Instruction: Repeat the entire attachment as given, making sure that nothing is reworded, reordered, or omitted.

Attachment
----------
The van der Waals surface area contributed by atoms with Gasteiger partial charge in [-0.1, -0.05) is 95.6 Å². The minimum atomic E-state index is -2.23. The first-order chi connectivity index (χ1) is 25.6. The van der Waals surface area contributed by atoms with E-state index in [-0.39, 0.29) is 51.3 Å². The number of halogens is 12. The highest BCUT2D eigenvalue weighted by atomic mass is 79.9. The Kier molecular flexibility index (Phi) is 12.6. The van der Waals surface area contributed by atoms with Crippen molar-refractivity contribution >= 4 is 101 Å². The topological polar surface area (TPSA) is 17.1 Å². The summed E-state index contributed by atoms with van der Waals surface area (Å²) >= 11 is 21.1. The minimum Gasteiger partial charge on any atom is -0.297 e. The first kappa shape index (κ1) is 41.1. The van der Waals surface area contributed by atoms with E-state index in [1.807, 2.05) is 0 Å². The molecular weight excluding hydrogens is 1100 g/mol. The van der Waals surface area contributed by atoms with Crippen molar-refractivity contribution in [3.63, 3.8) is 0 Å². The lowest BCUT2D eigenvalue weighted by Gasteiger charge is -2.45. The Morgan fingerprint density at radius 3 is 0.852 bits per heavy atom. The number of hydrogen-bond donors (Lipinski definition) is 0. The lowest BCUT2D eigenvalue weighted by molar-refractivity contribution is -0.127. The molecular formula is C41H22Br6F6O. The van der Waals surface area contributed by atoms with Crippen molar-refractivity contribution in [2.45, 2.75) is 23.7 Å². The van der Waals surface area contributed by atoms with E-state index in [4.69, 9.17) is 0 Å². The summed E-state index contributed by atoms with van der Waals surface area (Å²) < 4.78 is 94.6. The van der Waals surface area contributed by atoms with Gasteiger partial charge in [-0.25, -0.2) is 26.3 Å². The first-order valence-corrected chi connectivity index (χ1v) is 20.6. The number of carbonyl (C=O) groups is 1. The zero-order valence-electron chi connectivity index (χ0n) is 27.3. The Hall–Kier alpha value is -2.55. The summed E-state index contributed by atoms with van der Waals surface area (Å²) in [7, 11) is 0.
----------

The van der Waals surface area contributed by atoms with Gasteiger partial charge in [-0.1, -0.05) is 95.6 Å². The minimum atomic E-state index is -2.23. The first-order chi connectivity index (χ1) is 25.6. The van der Waals surface area contributed by atoms with E-state index in [-0.39, 0.29) is 51.3 Å². The number of halogens is 12. The highest BCUT2D eigenvalue weighted by atomic mass is 79.9. The Kier molecular flexibility index (Phi) is 12.6. The van der Waals surface area contributed by atoms with Crippen molar-refractivity contribution >= 4 is 101 Å². The topological polar surface area (TPSA) is 17.1 Å². The summed E-state index contributed by atoms with van der Waals surface area (Å²) >= 11 is 21.1. The minimum Gasteiger partial charge on any atom is -0.297 e. The first kappa shape index (κ1) is 41.1. The van der Waals surface area contributed by atoms with E-state index in [1.807, 2.05) is 0 Å². The molecular weight excluding hydrogens is 1100 g/mol. The van der Waals surface area contributed by atoms with Crippen molar-refractivity contribution in [3.63, 3.8) is 0 Å². The lowest BCUT2D eigenvalue weighted by Gasteiger charge is -2.45. The Morgan fingerprint density at radius 3 is 0.852 bits per heavy atom. The number of hydrogen-bond donors (Lipinski definition) is 0. The lowest BCUT2D eigenvalue weighted by molar-refractivity contribution is -0.127. The molecular formula is C41H22Br6F6O. The van der Waals surface area contributed by atoms with Crippen molar-refractivity contribution in [2.45, 2.75) is 23.7 Å². The van der Waals surface area contributed by atoms with E-state index in [4.69, 9.17) is 0 Å². The summed E-state index contributed by atoms with van der Waals surface area (Å²) < 4.78 is 94.6. The van der Waals surface area contributed by atoms with Gasteiger partial charge in [-0.25, -0.2) is 26.3 Å². The first-order valence-corrected chi connectivity index (χ1v) is 20.6. The number of carbonyl (C=O) groups is 1. The zero-order valence-electron chi connectivity index (χ0n) is 27.3. The Hall–Kier alpha value is -2.55. The summed E-state index contributed by atoms with van der Waals surface area (Å²) in [7, 11) is 0.